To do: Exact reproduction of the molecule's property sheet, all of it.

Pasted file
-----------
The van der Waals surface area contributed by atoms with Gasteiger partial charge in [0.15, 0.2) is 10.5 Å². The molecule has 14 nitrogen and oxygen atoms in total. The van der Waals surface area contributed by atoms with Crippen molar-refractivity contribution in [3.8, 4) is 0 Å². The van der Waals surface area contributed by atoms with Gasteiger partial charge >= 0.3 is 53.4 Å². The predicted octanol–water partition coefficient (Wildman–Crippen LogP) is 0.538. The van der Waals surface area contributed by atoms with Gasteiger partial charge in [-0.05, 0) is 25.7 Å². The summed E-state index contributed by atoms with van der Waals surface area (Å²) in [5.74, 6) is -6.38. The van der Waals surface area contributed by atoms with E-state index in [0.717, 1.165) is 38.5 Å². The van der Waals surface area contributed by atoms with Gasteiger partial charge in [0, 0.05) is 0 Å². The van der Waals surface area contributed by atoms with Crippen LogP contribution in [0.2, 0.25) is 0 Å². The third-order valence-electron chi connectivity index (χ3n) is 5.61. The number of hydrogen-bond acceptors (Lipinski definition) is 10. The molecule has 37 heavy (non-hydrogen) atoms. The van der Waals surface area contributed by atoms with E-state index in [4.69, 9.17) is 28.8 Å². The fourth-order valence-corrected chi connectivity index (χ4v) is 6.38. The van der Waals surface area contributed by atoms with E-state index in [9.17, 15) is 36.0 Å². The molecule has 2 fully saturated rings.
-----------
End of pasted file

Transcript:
The van der Waals surface area contributed by atoms with Gasteiger partial charge in [0.15, 0.2) is 10.5 Å². The molecule has 14 nitrogen and oxygen atoms in total. The van der Waals surface area contributed by atoms with Crippen molar-refractivity contribution in [3.8, 4) is 0 Å². The van der Waals surface area contributed by atoms with Gasteiger partial charge >= 0.3 is 53.4 Å². The predicted octanol–water partition coefficient (Wildman–Crippen LogP) is 0.538. The van der Waals surface area contributed by atoms with Gasteiger partial charge in [-0.05, 0) is 25.7 Å². The summed E-state index contributed by atoms with van der Waals surface area (Å²) in [5.74, 6) is -6.38. The van der Waals surface area contributed by atoms with E-state index in [0.717, 1.165) is 38.5 Å². The van der Waals surface area contributed by atoms with Gasteiger partial charge in [0, 0.05) is 0 Å². The van der Waals surface area contributed by atoms with Crippen LogP contribution in [0.2, 0.25) is 0 Å². The third-order valence-electron chi connectivity index (χ3n) is 5.61. The number of hydrogen-bond acceptors (Lipinski definition) is 10. The molecule has 37 heavy (non-hydrogen) atoms. The van der Waals surface area contributed by atoms with E-state index in [4.69, 9.17) is 28.8 Å². The fourth-order valence-corrected chi connectivity index (χ4v) is 6.38. The van der Waals surface area contributed by atoms with E-state index in [9.17, 15) is 36.0 Å². The molecule has 2 fully saturated rings.